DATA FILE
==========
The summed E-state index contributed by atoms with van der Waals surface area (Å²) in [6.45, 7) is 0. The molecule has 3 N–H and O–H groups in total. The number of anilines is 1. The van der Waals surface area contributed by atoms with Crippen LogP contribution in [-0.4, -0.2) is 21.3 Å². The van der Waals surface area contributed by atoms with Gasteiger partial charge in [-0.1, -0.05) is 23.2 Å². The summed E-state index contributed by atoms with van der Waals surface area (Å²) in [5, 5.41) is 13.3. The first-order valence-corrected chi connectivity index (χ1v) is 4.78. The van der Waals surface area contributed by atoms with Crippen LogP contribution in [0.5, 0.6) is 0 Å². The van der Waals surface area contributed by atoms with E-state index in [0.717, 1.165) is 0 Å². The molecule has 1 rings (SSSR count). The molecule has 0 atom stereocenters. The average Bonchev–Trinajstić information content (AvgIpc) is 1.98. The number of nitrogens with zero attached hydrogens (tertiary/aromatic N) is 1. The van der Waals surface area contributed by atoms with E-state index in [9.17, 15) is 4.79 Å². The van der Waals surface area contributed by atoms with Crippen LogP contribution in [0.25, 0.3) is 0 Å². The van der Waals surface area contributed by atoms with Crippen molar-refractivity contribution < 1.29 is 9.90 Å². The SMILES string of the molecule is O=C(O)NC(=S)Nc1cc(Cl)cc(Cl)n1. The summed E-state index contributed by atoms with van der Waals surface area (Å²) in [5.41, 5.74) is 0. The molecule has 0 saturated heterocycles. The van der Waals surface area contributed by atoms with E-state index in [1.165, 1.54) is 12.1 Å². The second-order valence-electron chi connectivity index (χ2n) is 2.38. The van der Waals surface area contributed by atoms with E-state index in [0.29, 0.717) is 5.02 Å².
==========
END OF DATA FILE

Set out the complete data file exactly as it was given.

The summed E-state index contributed by atoms with van der Waals surface area (Å²) in [6.45, 7) is 0. The molecule has 3 N–H and O–H groups in total. The number of anilines is 1. The van der Waals surface area contributed by atoms with Crippen LogP contribution in [-0.4, -0.2) is 21.3 Å². The van der Waals surface area contributed by atoms with Gasteiger partial charge in [-0.1, -0.05) is 23.2 Å². The summed E-state index contributed by atoms with van der Waals surface area (Å²) in [5, 5.41) is 13.3. The first-order valence-corrected chi connectivity index (χ1v) is 4.78. The van der Waals surface area contributed by atoms with Crippen LogP contribution in [0.5, 0.6) is 0 Å². The van der Waals surface area contributed by atoms with E-state index in [0.717, 1.165) is 0 Å². The molecule has 1 rings (SSSR count). The molecule has 0 atom stereocenters. The average Bonchev–Trinajstić information content (AvgIpc) is 1.98. The number of nitrogens with zero attached hydrogens (tertiary/aromatic N) is 1. The van der Waals surface area contributed by atoms with E-state index in [9.17, 15) is 4.79 Å². The van der Waals surface area contributed by atoms with Crippen LogP contribution in [0.25, 0.3) is 0 Å². The van der Waals surface area contributed by atoms with Crippen molar-refractivity contribution < 1.29 is 9.90 Å². The SMILES string of the molecule is O=C(O)NC(=S)Nc1cc(Cl)cc(Cl)n1. The summed E-state index contributed by atoms with van der Waals surface area (Å²) in [5.41, 5.74) is 0. The molecule has 0 saturated heterocycles. The van der Waals surface area contributed by atoms with E-state index in [1.165, 1.54) is 12.1 Å². The second-order valence-electron chi connectivity index (χ2n) is 2.38. The van der Waals surface area contributed by atoms with E-state index in [0.29, 0.717) is 5.02 Å².